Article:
Squeeze stile, Beechcliffe Enclosure, Cliffe Castle Park

If you make your way through the avenue of cherry trees to the bottom corner of the Sports Field (part 2 of my slow walk with a sketchbook around the perimeter of Cliffe Castle Park) you come to a low wall which would stop you in your tracks if it weren’t for a carefully constructed gap. I don’t know the names for things like this, (being not originally from Yorkshire) and I have to look them up, but I think this is a squeeze stile – wide enough for people (and dogs) to pass through but too narrow for livestock (though true squeeze stiles are a lot narrower at the bottom and wider at the top, and the wall is higher) – presumably this gap is there just to allow the path to continue on down the bank to the Beechcliffe Entrance below.

You scramble down the bank and arrive on the paved surface of the main path that enters the park here through a gateway between tall stone pillars. If you carry on by climbing up the opposite bank, the perimeter path continues across the grass and alongside the wall, but if you look up the slope to the left there’s a landmark that’s hard to miss. In fact it’s clearly visible as you drive along the Skipton Road and for years I used to wonder what it was.

Watercolour sketch of the site of Beechcliffe House

The terraced rise which was the site of Beechcliffe House, bought by Henry Isaac Butterfield in 1875 to add to the Cliffe Castle estate. The house was eventually demolished in 1962 because of extensive dry rot and replaced in 1968 by a purpose built centre for elderly people which in turn burnt down in 1996.

It’s immediately obvious that this must have been the the site of something – the telegraph pole alone would tell you that – but it’s not clear what, and once you get up the hill and stand on the flat terrace at the top things get even more intriguing because there are raised planted beds (abandoned), a ring of standing stones, and at the entrance to the site beneath a stand of bamboo is a marker stone engraved with the words Keighley Garden of Life. The ring of stones is a lovely place – slightly mysterious as you come across it unexpectedly and there’s no indication of how long it’s been there, or why.

Watercolour drawing of the Keighley Garden of Life

Standing stones on the terrace in the Beechcliffe Enclosure. The site was briefly taken over and re-landscaped by a community project, the Garden of Life, in (I think) 2014, when the stone circle was built and other features were added (which are mostly now gone).

These stones in fact are a good example of how a place can be different things for different people. I often used to wonder if this spot was much visited but during just one hour of drawing I saw crows perching on them, small children clambering over them, dog walkers passing between them and families using them for photo-opportunities. There must be all kinds of other visitors both human and animal coming here at different times of the day and night.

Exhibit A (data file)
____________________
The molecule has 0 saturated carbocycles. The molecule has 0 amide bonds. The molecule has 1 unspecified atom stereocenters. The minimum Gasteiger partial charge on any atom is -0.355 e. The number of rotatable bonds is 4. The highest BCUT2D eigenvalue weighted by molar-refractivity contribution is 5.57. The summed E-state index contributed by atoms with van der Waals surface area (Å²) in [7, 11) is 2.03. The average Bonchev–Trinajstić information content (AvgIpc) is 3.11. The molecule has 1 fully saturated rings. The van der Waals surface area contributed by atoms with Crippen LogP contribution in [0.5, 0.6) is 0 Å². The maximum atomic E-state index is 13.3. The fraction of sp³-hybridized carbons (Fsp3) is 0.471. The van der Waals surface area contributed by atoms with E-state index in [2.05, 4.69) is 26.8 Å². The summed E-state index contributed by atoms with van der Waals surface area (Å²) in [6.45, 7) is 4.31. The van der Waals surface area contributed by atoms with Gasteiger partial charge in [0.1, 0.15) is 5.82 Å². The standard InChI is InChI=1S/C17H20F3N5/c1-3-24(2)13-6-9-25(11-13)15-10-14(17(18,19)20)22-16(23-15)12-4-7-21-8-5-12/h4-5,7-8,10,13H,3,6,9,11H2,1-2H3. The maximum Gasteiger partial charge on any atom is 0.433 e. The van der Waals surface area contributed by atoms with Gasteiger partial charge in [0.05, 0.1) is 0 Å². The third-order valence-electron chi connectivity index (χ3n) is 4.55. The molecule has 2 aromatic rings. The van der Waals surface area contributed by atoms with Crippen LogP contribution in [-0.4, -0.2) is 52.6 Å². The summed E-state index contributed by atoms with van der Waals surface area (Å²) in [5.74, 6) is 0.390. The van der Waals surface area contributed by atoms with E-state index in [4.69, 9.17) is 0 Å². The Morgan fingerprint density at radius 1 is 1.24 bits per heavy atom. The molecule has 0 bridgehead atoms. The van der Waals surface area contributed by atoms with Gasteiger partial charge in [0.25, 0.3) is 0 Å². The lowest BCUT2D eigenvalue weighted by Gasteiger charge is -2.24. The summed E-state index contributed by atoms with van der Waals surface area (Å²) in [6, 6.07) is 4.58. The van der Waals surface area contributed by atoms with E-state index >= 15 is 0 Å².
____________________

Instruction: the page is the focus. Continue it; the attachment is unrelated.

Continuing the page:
Photo-opportunities in the Garden of Life

Photo-opportunities and gatherings in the Garden of Life

This part of the park which is known as the Beechcliffe Enclosure is layered with history, most of which isn’t obvious until you prowl around. Then you stumble upon things like a cast iron drain cover where you wouldn’t expect one, traces of the foundations of a buried wall, a hole that looks like a collapsing well cover (or another kind of drain) a pair of cast iron gate posts standing rather forlorn and crooked and without a gate – and a lot more. Like this…

Mosaic tile in the Garden of Life

Mosaic tile in the Garden of Life

I can’t help getting excited and then increasingly curious about these sort of things. Mysterious objects and buried history with an oblique meaning just demand investigation and sketching the things just intensifies my curiosity.

I know that Beechcliffe House itself was a very substantial building with more than 28 rooms, and the property included a coach house, stables, and a cottage – though where all these buildings were exactly, and how the boundaries and access roads and paths and entrances were arranged is more than I can work out – it requires the serious study of old maps and archive photos and the historical record and that’s a compelling red-herring that for now I have to resist.

The whole of the Beechcliffe Enclosure is perhaps about half the size of the Sports Field, but it’s so packed with interest that it’s too much to cover in one go. Some of this will have to wait until the next installment when I’ll be making my way north through the lower half towards the entrance nearest to Utley…

Aerial photo of Beechcliffe House, courtesy of Bradford Libraries

Aerial photo of Beechcliffe House, courtesy of Bradford Libraries

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